Retired teacher’s alleged GHC13K package after 40 years of work angers Ghanaians

Ghanaians have been reacting angrily to an allegation that a retired teacher who had taught for forty (40) years of his life is going home with a paltry GHC 13,480 as his end-of-service benefit.

Sixty-one (61) per cent of teachers in the colleges of education do not have the requirement to teach in tertiary institutions- survey

On Sunday, August 14, 2022, social activist and lawyer, Oliver Mawuse Barker-Vormawor, alleged that he had had a conversation with the said retired teacher the previous day, during which he disclosed to him the quantum of his retirement package for the four decades of his service to Ghana.

“Yesterday, I was speaking to someone. A retired teacher, who had been working since 1978.

“He went on retirement three years ago. His retirement package? 13,480 ghana cedis. 40 years of work! It came down to 13,480 cedis. 40 years oo,” he wrote on his Facebook page, triggering fury among his followers at the plight of Ghanaian teachers.

The #FixTheCountry convener, who had said several times that the Ghana army was the most useless institution, changed his position, saying teachers “are the most useless of all”.


According to him, teachers themselves do not care about the unfair treatment they have been subjected to over the years, although they have what it takes to cause a change in the status quo.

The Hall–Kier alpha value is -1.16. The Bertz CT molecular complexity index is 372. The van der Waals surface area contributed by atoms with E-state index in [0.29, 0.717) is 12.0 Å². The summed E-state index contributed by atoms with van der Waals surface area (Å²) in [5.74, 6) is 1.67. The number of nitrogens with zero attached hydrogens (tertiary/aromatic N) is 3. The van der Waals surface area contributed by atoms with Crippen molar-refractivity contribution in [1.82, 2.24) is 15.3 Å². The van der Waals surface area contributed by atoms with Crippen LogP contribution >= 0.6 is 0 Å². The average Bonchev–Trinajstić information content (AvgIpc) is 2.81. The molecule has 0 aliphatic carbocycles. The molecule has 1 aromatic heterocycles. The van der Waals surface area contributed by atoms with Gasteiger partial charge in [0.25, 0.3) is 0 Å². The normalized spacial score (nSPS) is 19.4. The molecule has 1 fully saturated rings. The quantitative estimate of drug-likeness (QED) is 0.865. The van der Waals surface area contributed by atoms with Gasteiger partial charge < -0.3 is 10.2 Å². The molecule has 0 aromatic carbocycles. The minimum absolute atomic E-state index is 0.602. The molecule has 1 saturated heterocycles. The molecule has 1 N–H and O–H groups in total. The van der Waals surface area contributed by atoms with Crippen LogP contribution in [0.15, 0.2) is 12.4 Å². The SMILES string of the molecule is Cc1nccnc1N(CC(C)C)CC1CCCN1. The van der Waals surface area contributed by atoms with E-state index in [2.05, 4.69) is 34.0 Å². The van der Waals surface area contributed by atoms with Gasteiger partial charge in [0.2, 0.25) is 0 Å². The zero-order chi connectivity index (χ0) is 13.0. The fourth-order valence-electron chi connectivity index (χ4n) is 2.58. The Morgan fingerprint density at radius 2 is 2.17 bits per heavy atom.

“Yet when Teacher Kwadwo started #FixGES, he received little support from teachers. Young teachers failed to understand that this was their moment for revolution. “Their chance to change their profession forever was let slip.

“Forget the Army, Teachers with their numbers in this country, are the most useless of all,” Barker-Vormawor added.

His post got many Ghanaians reiterating the need to treat teachers better because teaching is not a child’s play.


Meanwhile, one Facebook user, Mma Lami, corroborated the claim by Barker-Vormawor, stating: “My headmistress had 8000 cedis. She worked for 38 years.”

Teachers are some of the poorest paid professionals in Ghana, and even after decades of teaching and shaping everybody to become successful career men and women, they are not appreciated commensurately.

What even makes it absurd is the fact that politicians who serve for as few as four years are paid millions of Ghana cedis as ex-gratia after huge monthly salaries during their tenure, one of which is far more than the retirement package of a teacher who has taught for several decades.


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